PhD Courses

Departmental prerequisite: Graduate courses in economics (except 6214, 6217-18, 6219, 6220, 6221-22, 6247, 6249, 6250, 6280, 6283, 6284) are designed for graduate students in economics. Graduate students in other disciplines may register for these courses after having completed Econ 6217-18, or 6218 and 6219, or 2101/2103 and 2102/2104, and any other prerequisites of a particular course, unless the course description indicates that these prerequisites have been waived. Intermediate-level micro and macro courses taken elsewhere usually satisfy this requirement, but undergraduate introductory or first-year courses do not. In addition to these prerequisites and any others specific to the particular course, calculus is required for some 6000-level courses and for all 8000-level courses. Most of the 8000-level courses require familiarity with multivariable calculus and matrix algebra.

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The following requirements must be fulfilled:

The general requirements stated under Columbian College of Arts and Sciences, Graduate Programs.

The requirements for the Doctor of Philosophy Program.

Pre-candidacy Requirements

Pre-candidacy requirements include satisfactory completion of required courses and achievement of an acceptable grade in the general examination.

Core theory and econometrics
ECON 8301Microeconomic Theory I
ECON 8302Microeconomic Theory II
ECON 8303Microeconomic Theory III
ECON 8305Macroeconomic Theory I
ECON 8306Macroeconomic Theory II
ECON 8307Macroeconomic Theory III
ECON 8375Econometrics I
ECON 8376Econometrics II
24 credits in 8000-level (or approved 6000-level) courses.
Passing grade in the general examination.

General examination

The General Examination consists of two preliminary examinations, one in microeconomic theory and one in macroeconomic theory, and two field examinations. The requirements for the microeconomic and macroeconomic preliminary examinations must be met before any field examinations may be taken. To pass the General Examination, students must earn a grade of "pass" or “pass with distinction” in the preliminary examination in microeconomic and macroeconomic theory and earn a grade of “pass” or “pass with distinction” in two field examinations.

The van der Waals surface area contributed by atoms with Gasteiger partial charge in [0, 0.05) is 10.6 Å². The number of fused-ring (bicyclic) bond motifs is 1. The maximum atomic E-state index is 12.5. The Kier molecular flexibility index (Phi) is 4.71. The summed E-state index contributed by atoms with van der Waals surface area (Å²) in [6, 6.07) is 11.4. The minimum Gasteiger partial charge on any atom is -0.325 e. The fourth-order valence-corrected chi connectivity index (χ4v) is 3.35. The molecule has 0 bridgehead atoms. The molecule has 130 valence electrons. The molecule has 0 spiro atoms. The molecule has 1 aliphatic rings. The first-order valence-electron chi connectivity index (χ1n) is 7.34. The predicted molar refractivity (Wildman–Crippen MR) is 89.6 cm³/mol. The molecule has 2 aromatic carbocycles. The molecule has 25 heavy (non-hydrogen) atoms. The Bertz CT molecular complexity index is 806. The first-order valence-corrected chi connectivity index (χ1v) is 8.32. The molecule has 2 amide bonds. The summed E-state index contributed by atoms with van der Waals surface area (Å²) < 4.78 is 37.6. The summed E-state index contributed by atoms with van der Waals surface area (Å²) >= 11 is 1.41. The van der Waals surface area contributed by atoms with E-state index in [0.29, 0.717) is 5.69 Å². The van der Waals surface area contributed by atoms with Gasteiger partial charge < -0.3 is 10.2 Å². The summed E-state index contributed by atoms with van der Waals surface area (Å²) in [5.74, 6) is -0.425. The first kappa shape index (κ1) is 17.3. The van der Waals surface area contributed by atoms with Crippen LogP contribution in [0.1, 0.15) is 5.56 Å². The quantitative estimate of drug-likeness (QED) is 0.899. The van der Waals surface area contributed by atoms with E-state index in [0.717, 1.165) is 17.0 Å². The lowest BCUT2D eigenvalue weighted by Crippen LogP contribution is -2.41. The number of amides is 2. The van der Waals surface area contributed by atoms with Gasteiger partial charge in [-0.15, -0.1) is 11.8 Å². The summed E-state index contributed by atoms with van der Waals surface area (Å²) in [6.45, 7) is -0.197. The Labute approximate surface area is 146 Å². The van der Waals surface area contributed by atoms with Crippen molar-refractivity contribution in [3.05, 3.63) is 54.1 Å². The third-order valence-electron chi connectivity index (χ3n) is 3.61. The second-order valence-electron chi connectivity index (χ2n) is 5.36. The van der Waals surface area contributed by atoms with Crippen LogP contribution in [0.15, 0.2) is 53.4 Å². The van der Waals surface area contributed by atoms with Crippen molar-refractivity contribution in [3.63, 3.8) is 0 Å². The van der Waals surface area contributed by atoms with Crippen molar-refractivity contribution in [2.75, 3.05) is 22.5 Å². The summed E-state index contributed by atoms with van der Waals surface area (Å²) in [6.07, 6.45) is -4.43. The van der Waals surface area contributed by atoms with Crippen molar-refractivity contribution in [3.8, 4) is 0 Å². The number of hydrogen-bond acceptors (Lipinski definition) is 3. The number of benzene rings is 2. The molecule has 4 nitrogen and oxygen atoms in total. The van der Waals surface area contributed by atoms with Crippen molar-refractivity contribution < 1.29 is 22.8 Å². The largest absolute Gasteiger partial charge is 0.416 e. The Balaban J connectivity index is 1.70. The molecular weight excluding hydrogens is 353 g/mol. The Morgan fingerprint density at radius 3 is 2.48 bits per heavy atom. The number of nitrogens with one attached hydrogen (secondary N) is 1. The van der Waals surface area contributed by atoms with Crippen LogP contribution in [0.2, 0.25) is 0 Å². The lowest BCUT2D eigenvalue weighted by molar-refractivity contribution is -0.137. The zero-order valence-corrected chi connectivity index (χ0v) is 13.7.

Two of the examinations, either preliminary or field, may be taken a second time with the approval of the department. Students are allowed a maximum of two failures in total across all exams taken and can retake an exam in the same preliminary or field subject only once. Field exams may be taken in no more than three fields.

Students are required to take the microeconomic and macroeconomic preliminary examinations in May of their first year in the PhD program. The exams may be retaken at the start of the following semester, with the approval of the department, and both must be passed by the second attempt.

Time limits

The pre-candidacy stage must be concluded within five years after entry into the program. Upon successful completion of pre-candidacy, students are considered for admission to post-candidacy, i.e., the dissertation stage, which must be completed within five years after entry. In all cases the student is expected to complete the doctorate within eight years after admission.

Candidacy requirements

Candidacy requirements include formulation of a dissertation proposal, a formal presentation of the proposal by the student to a potential dissertation committee for approval, completion of a dissertation that demonstrates the candidate's ability to do original research as determined by the dissertation committee, and 24 credits of coursework at the 8000 level.

The 24 credits of coursework must include 3 credits of ECON 8397 Dissertation Proposal Seminar and a minimum of 12 credits in ECON 8999 Dissertation Research. All students, including those whose dissertation proposal has already been accepted by their committee, must complete ECON 8397 Dissertation Proposal Seminar in the first semester in which it is offered after their advancement to candidacy.

In cases where knowledge outside the discipline of economics is critical to the student's research field, up to 6 credits in candidacy coursework may consist of courses taken outside the Department of Economics, with the approval of the advisor.

Once the student has successfully completed 24 credits in coursework, they must register for 1 credit in ECON 8998 Advanced Reading and Research each subsequent fall and spring semester until they have successfully defended their dissertation to the Dissertation Oral Examination Committee, thereby completing the degree program.

Further information regarding the proposal and dissertation defenses can be found on the Department of Economics PhD Dissertation Guidelines page.